Ginnie Mae is asking for more resources to police the rising tide of nonbank lenders making Federal Housing Administration-insured loans, according to a Wall Street Journal report. Over the last year, big banks like Bank of America and Wells Fargo have backed away from FHA loans
after getting hit with multimillion-dollar settlements over allegedly defrauding the government by submitting ineligible loans for FHA
That void has allowed nonbanks like loanDepot and Guild Mortgage Co. to move in, according to the Journal. Ginnie Mae, which backs mortgage securities for FHA-insured loans, believes nonbanks will account for about 60% of its business this year. In 2011, nonbanks accounted for less than a fifth of that business, the Journal reported.
Nonbanks are overseen by state regulators and federal agencies like the Consumer Financial Protection Bureau, but they aren’t scrutinized as heavily by regulators like the FDIC and the Comptroller of the Currency.
“There’s just not all these other agencies looking at them that we have with banks,” Ginnie Mae President Ted Tozer told the Journal.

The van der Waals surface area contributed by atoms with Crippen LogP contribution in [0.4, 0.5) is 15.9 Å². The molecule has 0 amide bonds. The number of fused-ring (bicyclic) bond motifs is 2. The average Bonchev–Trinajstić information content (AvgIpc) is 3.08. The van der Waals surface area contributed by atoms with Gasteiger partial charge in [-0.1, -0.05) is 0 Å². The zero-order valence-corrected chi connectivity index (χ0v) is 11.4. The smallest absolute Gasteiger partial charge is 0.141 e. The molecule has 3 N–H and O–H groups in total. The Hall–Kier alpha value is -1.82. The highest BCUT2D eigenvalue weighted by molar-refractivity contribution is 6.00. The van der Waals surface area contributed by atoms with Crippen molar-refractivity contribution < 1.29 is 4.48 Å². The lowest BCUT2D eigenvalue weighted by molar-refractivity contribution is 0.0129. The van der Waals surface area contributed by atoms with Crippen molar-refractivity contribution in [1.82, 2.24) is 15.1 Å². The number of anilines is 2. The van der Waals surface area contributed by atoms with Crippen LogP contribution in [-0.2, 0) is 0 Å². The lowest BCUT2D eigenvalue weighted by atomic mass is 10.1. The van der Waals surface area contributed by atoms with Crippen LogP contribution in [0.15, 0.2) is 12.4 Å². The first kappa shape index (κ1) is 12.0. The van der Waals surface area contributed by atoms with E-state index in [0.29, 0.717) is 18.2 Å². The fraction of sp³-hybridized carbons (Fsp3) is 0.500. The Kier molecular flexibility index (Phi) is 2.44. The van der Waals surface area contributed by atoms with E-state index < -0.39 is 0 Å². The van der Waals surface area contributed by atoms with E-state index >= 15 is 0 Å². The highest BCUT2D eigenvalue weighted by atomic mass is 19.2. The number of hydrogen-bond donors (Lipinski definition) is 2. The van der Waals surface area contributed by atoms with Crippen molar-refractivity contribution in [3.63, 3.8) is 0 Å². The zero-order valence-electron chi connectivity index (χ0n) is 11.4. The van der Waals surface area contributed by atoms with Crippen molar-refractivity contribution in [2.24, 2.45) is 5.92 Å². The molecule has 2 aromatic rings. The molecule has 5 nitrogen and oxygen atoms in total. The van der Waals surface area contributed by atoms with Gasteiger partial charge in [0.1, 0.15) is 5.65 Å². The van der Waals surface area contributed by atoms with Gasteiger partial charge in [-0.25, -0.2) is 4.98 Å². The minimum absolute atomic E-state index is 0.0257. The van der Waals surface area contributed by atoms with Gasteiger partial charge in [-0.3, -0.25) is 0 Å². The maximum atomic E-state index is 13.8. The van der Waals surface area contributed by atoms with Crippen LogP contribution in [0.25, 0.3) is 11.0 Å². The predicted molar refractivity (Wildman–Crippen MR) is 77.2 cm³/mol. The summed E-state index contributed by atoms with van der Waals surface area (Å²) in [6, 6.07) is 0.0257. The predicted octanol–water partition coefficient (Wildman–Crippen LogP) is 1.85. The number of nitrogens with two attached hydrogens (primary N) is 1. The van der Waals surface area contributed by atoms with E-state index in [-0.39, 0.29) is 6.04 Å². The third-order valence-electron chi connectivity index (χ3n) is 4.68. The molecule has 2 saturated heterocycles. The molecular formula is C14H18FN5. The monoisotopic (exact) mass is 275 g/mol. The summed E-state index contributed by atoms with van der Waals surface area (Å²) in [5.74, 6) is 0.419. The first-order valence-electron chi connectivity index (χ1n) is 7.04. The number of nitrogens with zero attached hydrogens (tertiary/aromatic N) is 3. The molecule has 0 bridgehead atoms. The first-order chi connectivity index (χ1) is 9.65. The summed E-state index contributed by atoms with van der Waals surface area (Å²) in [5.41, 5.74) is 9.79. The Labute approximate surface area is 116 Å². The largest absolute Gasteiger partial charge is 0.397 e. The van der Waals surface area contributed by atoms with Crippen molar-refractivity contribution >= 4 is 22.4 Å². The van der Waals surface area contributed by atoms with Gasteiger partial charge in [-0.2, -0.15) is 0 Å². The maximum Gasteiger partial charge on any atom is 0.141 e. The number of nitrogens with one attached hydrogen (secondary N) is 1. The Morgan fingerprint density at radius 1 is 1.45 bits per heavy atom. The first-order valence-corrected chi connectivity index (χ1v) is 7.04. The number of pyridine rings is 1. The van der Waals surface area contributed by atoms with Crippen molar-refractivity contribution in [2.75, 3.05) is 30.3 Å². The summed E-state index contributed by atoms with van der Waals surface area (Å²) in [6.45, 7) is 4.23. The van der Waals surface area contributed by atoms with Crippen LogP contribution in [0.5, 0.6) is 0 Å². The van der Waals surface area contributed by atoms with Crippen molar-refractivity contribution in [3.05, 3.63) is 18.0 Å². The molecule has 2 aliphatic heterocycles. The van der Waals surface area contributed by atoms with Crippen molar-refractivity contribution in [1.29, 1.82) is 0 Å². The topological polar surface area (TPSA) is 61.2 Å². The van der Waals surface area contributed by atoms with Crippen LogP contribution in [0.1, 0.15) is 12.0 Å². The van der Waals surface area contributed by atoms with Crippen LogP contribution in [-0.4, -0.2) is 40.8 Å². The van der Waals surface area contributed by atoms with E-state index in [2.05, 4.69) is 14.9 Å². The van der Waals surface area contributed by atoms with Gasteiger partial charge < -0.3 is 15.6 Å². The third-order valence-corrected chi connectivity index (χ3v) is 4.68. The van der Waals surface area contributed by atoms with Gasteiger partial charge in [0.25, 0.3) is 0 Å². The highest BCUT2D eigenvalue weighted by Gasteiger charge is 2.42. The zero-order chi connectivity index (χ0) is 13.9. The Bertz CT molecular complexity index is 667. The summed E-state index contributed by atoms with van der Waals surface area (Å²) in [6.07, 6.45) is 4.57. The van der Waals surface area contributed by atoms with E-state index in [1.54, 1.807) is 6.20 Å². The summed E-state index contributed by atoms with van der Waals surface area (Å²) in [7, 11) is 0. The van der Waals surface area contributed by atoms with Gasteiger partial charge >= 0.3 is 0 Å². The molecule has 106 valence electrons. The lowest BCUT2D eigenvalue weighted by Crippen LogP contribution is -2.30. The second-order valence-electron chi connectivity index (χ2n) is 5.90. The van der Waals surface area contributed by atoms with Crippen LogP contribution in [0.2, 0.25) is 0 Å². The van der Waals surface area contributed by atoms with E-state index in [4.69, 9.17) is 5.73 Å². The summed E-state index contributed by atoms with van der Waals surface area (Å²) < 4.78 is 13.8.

Tozer worries that nonbank lenders might face liquidity problems, the Journal reported. In the last year, Ginnie Mae has had to dedicate staff to advising nonbanks on how to create liquidity. Now, Tozer says, he needs extra staff to handle the work. Otherwise Ginnie Mae could have to increase servicers’ cash reserve requirements – which could increase borrowers’ costs by more than 0.1% point, Tozer told the Journal.
A government mortgage agency says it needs to add staff to oversee the growing number of nonbank lenders stepping up to fill the gap as big banks back away from riskier